Child sexual abuse, intimate partner violence, treatment attrition, posttraumatic stress, child cognitive self development


Child sexual abuse (CSA) is a worldwide problem, with two-thirds of all cases going unreported. A wealth of research over the last 30 years demonstrates the negative emotional, cognitive, physical, spiritual, academic, and social effects of CSA. As a result, researchers and mental health professionals frequently attempt to measure the efficacy of treatment modalities in order to assess which treatments lead to better outcomes. However, in order to effectively study treatment outcomes, researchers must be able to track the status of child functioning and symptomology before, during, and after treatment. Because high levels of treatment attrition exist among CSA victims, researchers are unable to effectively study outcomes due to large losses in research participants, loss of statistical power, and threats to external validity (Kazdin, 1990). Moreover, due to the high prevalence of concurrent family violence, caregivers with intimate partner violence are more than twice as likely to have children who are also direct victims of abuse (Kazdin, 1996). Caregivers ultimately make the decisions regarding whether or not a child stays in treatment, and therefore, it is important to examine the influence of both parent factors (e.g., intimate partner violence) and child factors (e.g., traumatization and/or disturbances in cognitive selfdevelopment) on treatment attrition. This two-pronged approach of examining both child and family characteristics simultaneously with attrition patterns offers a more complete picture for the ways concurrent family violence influences treatment than looking at child and caregiver factors separately. The purpose of this study was to investigate the relationships between caregiver intimate partner violence, child posttraumatic stress (Trauma Symptom Checklist for Children [TSCC]; Briere, 1996), child cognitive self-development (Trauma and Attachment Belief Scale [TABS]; iv Pearlman, 2003), and treatment attrition. The statistical analyses in this study included (a) Logistic Regression, (b) Poisson Regression, and (c) Chi-square Test for Independence. Elevated TSCC subscale scores in posttraumatic stress predicted both an increased number of sessions attended and increased number of sessions missed. Elevated TABS subscale scores in self-trust predicted an increased number of sessions attended and decreased number of sessions missed. Elevated TABS subscale scores of other-intimacy and self-control predicted an increased number of sessions missed. Moreover, the presence of past or current caregiver intimate partner violence predicted a decrease in number of sessions attended. While no relationship existed between child posttraumatic stress or cognitive self-development and whether a child graduated or prematurely terminated from treatment, children with parents who confirmed past or current intimate partner violence were 2.5 times more likely to prematurely terminate from treatment.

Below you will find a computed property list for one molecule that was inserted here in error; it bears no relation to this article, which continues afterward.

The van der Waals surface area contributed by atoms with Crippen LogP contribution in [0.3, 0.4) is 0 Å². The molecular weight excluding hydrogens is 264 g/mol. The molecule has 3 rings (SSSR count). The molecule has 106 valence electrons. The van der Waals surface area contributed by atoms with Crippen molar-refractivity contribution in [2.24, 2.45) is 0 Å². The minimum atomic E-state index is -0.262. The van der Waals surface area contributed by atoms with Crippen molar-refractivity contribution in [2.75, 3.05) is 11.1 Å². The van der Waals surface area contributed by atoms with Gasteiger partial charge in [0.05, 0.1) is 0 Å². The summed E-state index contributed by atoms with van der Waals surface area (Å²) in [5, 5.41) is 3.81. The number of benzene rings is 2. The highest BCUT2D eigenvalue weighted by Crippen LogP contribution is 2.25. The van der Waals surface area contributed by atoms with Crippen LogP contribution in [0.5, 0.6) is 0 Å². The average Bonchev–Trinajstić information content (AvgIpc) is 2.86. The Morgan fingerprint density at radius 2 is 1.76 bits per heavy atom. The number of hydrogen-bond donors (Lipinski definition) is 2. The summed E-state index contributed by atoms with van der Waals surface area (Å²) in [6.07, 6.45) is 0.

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Graduation Date





Daire, Andrew


Doctor of Philosophy (Ph.D.)


College of Education and Human Performance

Degree Program

Education; Counselor Education








Release Date

August 2012

Length of Campus-only Access


Access Status

Doctoral Dissertation (Open Access)


Dissertations, Academic -- Education, Education -- Dissertations, Academic